Registrar of the Office of Children’s Registry (OCR), Greig Smith, is calling on Jamaicans to “break the silence,” so that the nation’s children, especially the girls who seem to be more affected by child abuse, can receive the intervention they need.
Mr. Smith was addressing a public forum on ‘Ending Impunity for Sexual Violence: Breaking the Silence’, at the Courtleigh Hotel, New Kingston, on October 11.
The forum was held on a day recognized globally as the inaugural ‘International Day of the Girl Child’ and was sponsored by the Ministry of Youth and Culture and the United Nations Population Fund (UNFPA).
Mr. Smith noted that the strengthening of the local legislative and institutional framework and the introduction of the OCR, has resulted in increased reports of child abuse cases. He pointed out that over the past four years there have been approximately 25,000 reported cases of child abuse, of which 58 per cent, or 6 in every 10, were about girls.
This trend has continued into this year, as between January and June 2012, there were4,499 reports, including 3,773 new cases. Of that number, 59.3 per cent were girls.
“While the data indicate a welcome improvement in the incidents and culture of reporting, it also tells us that something is wrong in our society and that relates to child abuse. For even as we continue to receive increased reports, there is still a significant number that go unreported and so many children, including girls, continue to suffer in silence,” Mr. Smith said.
In the meantime, Director, UNFPA Sub-regional office of the Caribbean, Geetha Sethi, said that although the global focus of ‘International Day of the Girl Child’ was on child marriage, based on what has been happening in Jamaica in recent times, the decision was taken to focus on sexual violence.
“We want this to be the first in a series of conversations and discussions, because this is an issue that we all need to talk about more, so that we can all understand what’s happening better and understand how we can find solutions to this,” Mrs. Sethi said.
The forum heard unanimous condemnation of the upsurge of sexual violence against women. Members of the public made suggestions as to how policy makers can address the issue in a meaningful way, including making an amendment to the Evidence Act, which now allows the rape victim to face the accuser; and address the manner in which jurors are instructed in rape cases.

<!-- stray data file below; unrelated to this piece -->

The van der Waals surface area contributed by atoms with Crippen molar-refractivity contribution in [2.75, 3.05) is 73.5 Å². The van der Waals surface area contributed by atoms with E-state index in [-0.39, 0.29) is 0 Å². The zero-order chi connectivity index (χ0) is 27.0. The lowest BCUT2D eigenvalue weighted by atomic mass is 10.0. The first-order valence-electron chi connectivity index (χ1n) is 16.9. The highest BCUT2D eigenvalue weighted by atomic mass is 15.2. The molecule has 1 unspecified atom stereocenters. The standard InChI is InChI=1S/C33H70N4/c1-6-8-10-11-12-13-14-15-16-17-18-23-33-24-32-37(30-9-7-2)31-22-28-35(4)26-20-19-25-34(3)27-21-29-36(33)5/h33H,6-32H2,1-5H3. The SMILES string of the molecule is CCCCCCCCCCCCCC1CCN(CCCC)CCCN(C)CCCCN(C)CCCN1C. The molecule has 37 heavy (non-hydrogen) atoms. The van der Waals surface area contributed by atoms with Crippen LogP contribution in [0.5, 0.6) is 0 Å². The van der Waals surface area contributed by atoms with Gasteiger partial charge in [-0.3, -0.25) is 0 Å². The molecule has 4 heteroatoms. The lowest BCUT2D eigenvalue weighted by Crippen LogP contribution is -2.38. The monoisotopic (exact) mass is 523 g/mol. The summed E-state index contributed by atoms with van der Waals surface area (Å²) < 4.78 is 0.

They also called for a policy that allows police personnel to make follow-up calls to persons who have made a report to the station and have not returned; the need for standardized protocols in all the agencies on how to deal with abuse; introduction of the use of creative ways to get the message of gender violence in the public domain; the need to simplify the message from the policy documents and take it to young people through social media.
There were also pledges from participants to do their part in an effort to end gender based violence.
Brief presentations were also made by several panelists, including Executive Director of the Bureau of Women’s Affairs, Faith Webster, who spoke on ‘Gender Based Violence – Dimensions of the Problem’; Regional Director, South East Region Child Development Agency, Noel Stennett, who presented on ‘The impact Of Violence On Children and Adolescents’; Claudette Thompson from the Office of the Director of Public Prosecutions spoke on ‘Access To Justice For Women Victims of Sexual Violence’; while Lecturer in the Institute of Gender and Development Studies at the University of the West Indies, Taitu Heron, spoke on ‘The Nexus Between Gender and Violence”.
Executive Director of the Dispute Resolution Foundation, Donna-Parchment Brown, chaired the forum.